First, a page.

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In a growing number of countries, the long-term implications of low levels of financial literacy among the majority of the population are prompting governments to take action. Improved access to basic financial products – including bank accounts, credit and saving products – for a rising middle class in emerging economies, the increasing sophistication of the financial landscape and products while public and occupational welfare benefits are shrinking in most developed countries have shed light on the importance of consumers‘ financial decisions.
Nevertheless, consumers around the world and in particular vulnerable groups display limited knowledge and understanding of financial products and concepts. They also have difficulty making long-term informed financial decisions and selecting financial products that match their needs. This may have negative consequences not only on individuals‘ and households‘ future financial well-being, but also on the long-term stability of financial and economic systems. To respond to these concerns and support consumers‘ financial empowerment, governments and relevant stakeholders in many countries have established financial education initiatives as a complement to financial consumer protection and regulatory reforms, as well as policies aimed at reinforcing financial access.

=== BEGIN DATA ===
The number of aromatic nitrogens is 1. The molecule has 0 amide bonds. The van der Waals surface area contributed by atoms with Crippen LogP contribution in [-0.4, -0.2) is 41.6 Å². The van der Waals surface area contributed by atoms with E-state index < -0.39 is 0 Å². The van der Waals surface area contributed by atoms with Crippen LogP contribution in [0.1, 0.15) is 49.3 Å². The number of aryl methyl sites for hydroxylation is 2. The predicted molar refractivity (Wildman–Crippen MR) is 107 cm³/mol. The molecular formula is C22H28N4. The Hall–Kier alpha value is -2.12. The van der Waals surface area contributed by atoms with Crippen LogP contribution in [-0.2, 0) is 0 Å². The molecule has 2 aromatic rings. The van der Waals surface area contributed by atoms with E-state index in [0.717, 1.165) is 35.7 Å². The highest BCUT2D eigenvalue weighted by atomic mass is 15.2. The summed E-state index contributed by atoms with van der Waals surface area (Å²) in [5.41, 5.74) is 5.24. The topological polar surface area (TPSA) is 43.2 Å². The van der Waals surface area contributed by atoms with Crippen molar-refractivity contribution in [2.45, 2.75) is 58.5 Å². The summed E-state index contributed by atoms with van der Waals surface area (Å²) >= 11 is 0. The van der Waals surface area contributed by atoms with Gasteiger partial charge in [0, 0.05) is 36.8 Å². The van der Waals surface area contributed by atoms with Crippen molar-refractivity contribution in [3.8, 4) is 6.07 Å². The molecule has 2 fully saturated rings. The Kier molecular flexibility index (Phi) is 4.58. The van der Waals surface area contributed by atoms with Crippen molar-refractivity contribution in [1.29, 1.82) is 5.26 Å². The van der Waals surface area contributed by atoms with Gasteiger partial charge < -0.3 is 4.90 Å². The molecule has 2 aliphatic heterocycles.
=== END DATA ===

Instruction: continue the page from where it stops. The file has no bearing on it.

Especially since the financial crisis, a growing number of governments have engaged in the development of dedicated national strategies. These aim to enhance financial education efficiency through nationally co-ordinated and tailored efforts. The national strategies are particularly designed to provide adapted and resource-effective solutions to the financial literacy needs of individuals, including the most vulnerable. They have been adopted either as stand-alone public policies, or in combination with financial inclusion and/or consumer protection approaches.
At present, 45 countries at different income levels are well-advanced in the design or implementation of a national strategy for financial education; and another widening group of countries is considering developing one.
Global and regional forums such as the G20 and the Asia Pacific Economic Co-operation (APEC) have acknowledged the relevance of these national endeavours to support financial stability and inclusive development. At their Summit in June 2012, G20 Leaders endorsed the High-level Principles on National Strategies for Financial Education developed by the OECD and its International Network on Financial Education (INFE). In February 2013, G20 Finance Ministers and Central Bank Governors further confirmed their interest in these policies and called for the OECD,under the aegis of the Russia‘s G20 presidency, to prepare a progress report on the development of national strategies.